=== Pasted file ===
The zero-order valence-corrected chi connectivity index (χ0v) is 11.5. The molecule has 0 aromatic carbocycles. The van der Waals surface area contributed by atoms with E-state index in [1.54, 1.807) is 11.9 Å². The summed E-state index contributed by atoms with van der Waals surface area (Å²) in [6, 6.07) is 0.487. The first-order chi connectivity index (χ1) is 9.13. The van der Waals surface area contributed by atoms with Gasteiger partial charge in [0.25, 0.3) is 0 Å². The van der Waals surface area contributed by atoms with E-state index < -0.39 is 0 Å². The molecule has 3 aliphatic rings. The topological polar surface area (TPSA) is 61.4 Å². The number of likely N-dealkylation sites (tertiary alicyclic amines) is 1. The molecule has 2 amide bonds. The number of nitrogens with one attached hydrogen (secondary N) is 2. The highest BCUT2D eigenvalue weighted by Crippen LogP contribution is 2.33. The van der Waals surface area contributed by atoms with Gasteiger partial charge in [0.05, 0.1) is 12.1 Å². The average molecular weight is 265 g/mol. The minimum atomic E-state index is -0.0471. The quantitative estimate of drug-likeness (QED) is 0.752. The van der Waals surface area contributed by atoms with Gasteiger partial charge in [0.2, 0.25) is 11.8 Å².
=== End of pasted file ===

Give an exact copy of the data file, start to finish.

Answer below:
The zero-order valence-corrected chi connectivity index (χ0v) is 11.5. The molecule has 0 aromatic carbocycles. The van der Waals surface area contributed by atoms with E-state index in [1.54, 1.807) is 11.9 Å². The summed E-state index contributed by atoms with van der Waals surface area (Å²) in [6, 6.07) is 0.487. The first-order chi connectivity index (χ1) is 9.13. The van der Waals surface area contributed by atoms with Gasteiger partial charge in [0.25, 0.3) is 0 Å². The van der Waals surface area contributed by atoms with E-state index < -0.39 is 0 Å². The molecule has 3 aliphatic rings. The topological polar surface area (TPSA) is 61.4 Å². The number of likely N-dealkylation sites (tertiary alicyclic amines) is 1. The molecule has 2 amide bonds. The number of nitrogens with one attached hydrogen (secondary N) is 2. The highest BCUT2D eigenvalue weighted by Crippen LogP contribution is 2.33. The van der Waals surface area contributed by atoms with Gasteiger partial charge in [0.05, 0.1) is 12.1 Å². The average molecular weight is 265 g/mol. The minimum atomic E-state index is -0.0471. The quantitative estimate of drug-likeness (QED) is 0.752. The van der Waals surface area contributed by atoms with Gasteiger partial charge in [0.2, 0.25) is 11.8 Å².